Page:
"Right, The Isle of Wight, man!" Lennie replied.

I'd never drank such an uncomfortable pint but Lennie reckoned sometime later he'd gotten the idea from Sid the Sexist in Viz and wanted to 'see the look on their faces' when he tried it on. I was just thrilled he chose the 3 of us to experiment with.
 
#6
Porridge_gun said:
We ran a thread in Aviation about line book entries a few years ago.

Apparently the one from 664 (which was full to the brim with beautiful clusters) isn't around anymore. Shame, hours of reading and belly laughs to be had at the expense of those who went before you.
Ah yes, hoot and roar with 664. :roll:

A few from JT (a walking linebook) who was the greenie tiff at 664 or was until his missus attacked him (and 1RRF'S RSM and two of his RP staff) on the Freedom of Minden parade rehearsal and he got posted out (extremely quickly (slight understatement)).

JT: "Your Forward errors are terrocious"

JT: " The Sheffield was sunk by an Indesit missile"

JT: " What rolls do you have left today?"
Naafi Van Driver: "Egg and cheese"
JT: " Two ham please"
 
#7
101 (Northumbrian) Fd Regt RA (V) Line Book...circa 1980

"Why don't we get the RMR to take K**** H****** out intheir big black rubber inflatable thingies and drop him in the Tyne?"

"I thought K**** H****** was big rubber inflatable thingy."
 
#8
While working all night in FI to get a cab ready so Arbuthnot could take Cuthbert and Algernon fishing the next day, our rather tired (but not emotional) crew chief was heard to say in answer to what he missed from home, was that most of all, he missed a warm cock round his mouth. :lol:
 
#9
mistersoft said:
While working all night in FI to get a cab ready so Arbuthnot could take Cuthbert and Algernon fishing the next day, our rather tired (but not emotional) crew chief was heard to say in answer to what he missed from home, was that most of all, he missed a warm cock round his mouth. :lol:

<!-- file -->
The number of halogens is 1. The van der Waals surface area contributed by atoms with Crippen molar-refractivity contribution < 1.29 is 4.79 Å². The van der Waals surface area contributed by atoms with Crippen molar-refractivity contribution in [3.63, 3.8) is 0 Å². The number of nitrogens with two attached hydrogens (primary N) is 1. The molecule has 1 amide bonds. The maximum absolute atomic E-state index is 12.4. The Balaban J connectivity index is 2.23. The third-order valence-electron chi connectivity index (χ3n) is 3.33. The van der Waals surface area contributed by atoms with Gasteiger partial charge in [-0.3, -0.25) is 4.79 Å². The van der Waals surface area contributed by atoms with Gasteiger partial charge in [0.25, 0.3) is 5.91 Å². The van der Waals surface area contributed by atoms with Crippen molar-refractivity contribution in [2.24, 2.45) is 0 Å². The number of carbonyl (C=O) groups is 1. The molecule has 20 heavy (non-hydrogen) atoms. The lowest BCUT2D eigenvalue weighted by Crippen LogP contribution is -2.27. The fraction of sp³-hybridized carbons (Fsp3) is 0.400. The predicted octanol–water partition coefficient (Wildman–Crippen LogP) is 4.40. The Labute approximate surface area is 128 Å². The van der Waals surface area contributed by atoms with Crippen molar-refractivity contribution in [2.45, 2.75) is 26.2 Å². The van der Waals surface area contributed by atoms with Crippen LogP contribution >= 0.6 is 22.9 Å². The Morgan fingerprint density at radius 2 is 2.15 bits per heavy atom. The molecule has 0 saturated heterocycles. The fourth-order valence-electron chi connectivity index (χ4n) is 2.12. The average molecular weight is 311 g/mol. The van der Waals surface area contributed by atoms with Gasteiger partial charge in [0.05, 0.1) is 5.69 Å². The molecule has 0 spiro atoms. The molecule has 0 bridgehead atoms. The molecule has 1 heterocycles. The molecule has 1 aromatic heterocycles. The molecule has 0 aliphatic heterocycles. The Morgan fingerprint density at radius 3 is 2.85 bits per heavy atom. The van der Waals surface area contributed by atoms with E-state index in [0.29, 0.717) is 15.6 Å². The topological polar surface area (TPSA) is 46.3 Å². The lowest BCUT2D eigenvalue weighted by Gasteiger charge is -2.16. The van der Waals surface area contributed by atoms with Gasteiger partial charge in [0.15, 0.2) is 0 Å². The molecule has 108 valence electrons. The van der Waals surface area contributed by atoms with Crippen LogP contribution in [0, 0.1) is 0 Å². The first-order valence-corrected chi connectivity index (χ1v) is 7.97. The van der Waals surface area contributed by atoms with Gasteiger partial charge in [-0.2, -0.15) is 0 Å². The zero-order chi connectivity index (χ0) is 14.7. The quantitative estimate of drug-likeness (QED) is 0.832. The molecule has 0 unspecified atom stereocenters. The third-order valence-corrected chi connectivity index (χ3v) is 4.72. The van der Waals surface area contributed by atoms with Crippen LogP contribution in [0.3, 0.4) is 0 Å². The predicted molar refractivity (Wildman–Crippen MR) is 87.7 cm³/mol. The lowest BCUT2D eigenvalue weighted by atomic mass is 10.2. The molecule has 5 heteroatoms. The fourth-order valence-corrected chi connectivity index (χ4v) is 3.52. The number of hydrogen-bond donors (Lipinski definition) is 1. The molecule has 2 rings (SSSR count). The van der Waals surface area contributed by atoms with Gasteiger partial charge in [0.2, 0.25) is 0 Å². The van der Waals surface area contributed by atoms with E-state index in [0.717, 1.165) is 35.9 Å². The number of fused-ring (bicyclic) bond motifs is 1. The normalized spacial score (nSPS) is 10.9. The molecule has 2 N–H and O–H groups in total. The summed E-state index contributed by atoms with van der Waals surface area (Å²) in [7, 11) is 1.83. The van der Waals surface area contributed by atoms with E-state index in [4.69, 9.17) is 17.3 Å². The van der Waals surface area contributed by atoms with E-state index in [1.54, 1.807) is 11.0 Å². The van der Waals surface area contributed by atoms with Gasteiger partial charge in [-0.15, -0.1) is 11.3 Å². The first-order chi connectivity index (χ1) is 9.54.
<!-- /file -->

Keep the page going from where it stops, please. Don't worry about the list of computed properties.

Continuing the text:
I wonder if that's the same guy who belched, and said "Oo, spunk-burp!"

And to the now-silent line office, immediately followed-up with:

"Well you know what I mean..."

"Not really, Billy"
 
#10
JesterRIP said:
mistersoft said:
While working all night in FI to get a cab ready so Arbuthnot could take Cuthbert and Algernon fishing the next day, our rather tired (but not emotional) crew chief was heard to say in answer to what he missed from home, was that most of all, he missed a warm cock round his mouth. :lol:
I wonder if that's the same guy who belched, and said "Oo, spunk-burp!"

And to the now-silent line office, immediately followed-up with:

"Well you know what I mean..."

"Not really, Billy"
He did put it down to tiredness, pressure of work etc that he'd got his words round the wrong way. Strange that, as we weren't too tired to shove it in the linebook. :lol:

On the same tour, one air trooper was heard to ask another what date Christmas was that year. He swore he said DAY but in the book it went. :wink:
 
#11
It occurred to me that this might be more of an aviation thing, in which case the thread could be moved, depending on how much speed it picks up. And according to a recent poll in Site Issues, most of us on here are either mil or ex-mil, so I am sure there are a few verbal hooters out there worthy of further humiliation in this forum?

And the civvies shouldn't be scared off either, I'm sure one or two of you had to contribute into the 'tea and biscuit fund' at some point in your careers. Perhaps you got caught dipping into the petty cash? Or claimed off the company to have your moat cleaned? Or maybe you climbed a ladder without using a harness and helmet? Or said a prayer for a dying child?